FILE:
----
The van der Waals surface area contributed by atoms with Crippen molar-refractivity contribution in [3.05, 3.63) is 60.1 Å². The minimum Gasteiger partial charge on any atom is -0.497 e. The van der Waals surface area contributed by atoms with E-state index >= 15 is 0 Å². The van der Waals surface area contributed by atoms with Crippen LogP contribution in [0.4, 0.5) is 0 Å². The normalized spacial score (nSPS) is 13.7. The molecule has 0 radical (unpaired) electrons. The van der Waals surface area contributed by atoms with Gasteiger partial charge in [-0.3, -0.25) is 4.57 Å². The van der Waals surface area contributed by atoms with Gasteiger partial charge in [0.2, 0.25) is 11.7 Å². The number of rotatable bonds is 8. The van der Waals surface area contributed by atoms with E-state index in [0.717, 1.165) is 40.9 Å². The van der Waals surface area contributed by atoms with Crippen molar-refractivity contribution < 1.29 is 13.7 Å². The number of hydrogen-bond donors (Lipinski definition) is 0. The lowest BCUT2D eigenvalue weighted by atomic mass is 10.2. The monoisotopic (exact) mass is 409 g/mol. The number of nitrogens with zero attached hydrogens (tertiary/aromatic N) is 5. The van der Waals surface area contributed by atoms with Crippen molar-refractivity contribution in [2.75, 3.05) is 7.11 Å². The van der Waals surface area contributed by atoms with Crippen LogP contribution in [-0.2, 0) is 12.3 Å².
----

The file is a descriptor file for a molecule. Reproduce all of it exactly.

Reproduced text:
The van der Waals surface area contributed by atoms with Crippen molar-refractivity contribution in [3.05, 3.63) is 60.1 Å². The minimum Gasteiger partial charge on any atom is -0.497 e. The van der Waals surface area contributed by atoms with E-state index >= 15 is 0 Å². The van der Waals surface area contributed by atoms with Crippen LogP contribution in [0.4, 0.5) is 0 Å². The normalized spacial score (nSPS) is 13.7. The molecule has 0 radical (unpaired) electrons. The van der Waals surface area contributed by atoms with Gasteiger partial charge in [-0.3, -0.25) is 4.57 Å². The van der Waals surface area contributed by atoms with Gasteiger partial charge in [0.2, 0.25) is 11.7 Å². The number of rotatable bonds is 8. The van der Waals surface area contributed by atoms with E-state index in [0.717, 1.165) is 40.9 Å². The van der Waals surface area contributed by atoms with Crippen molar-refractivity contribution < 1.29 is 13.7 Å². The number of hydrogen-bond donors (Lipinski definition) is 0. The lowest BCUT2D eigenvalue weighted by atomic mass is 10.2. The monoisotopic (exact) mass is 409 g/mol. The number of nitrogens with zero attached hydrogens (tertiary/aromatic N) is 5. The van der Waals surface area contributed by atoms with Crippen molar-refractivity contribution in [2.75, 3.05) is 7.11 Å². The van der Waals surface area contributed by atoms with Crippen LogP contribution in [-0.2, 0) is 12.3 Å².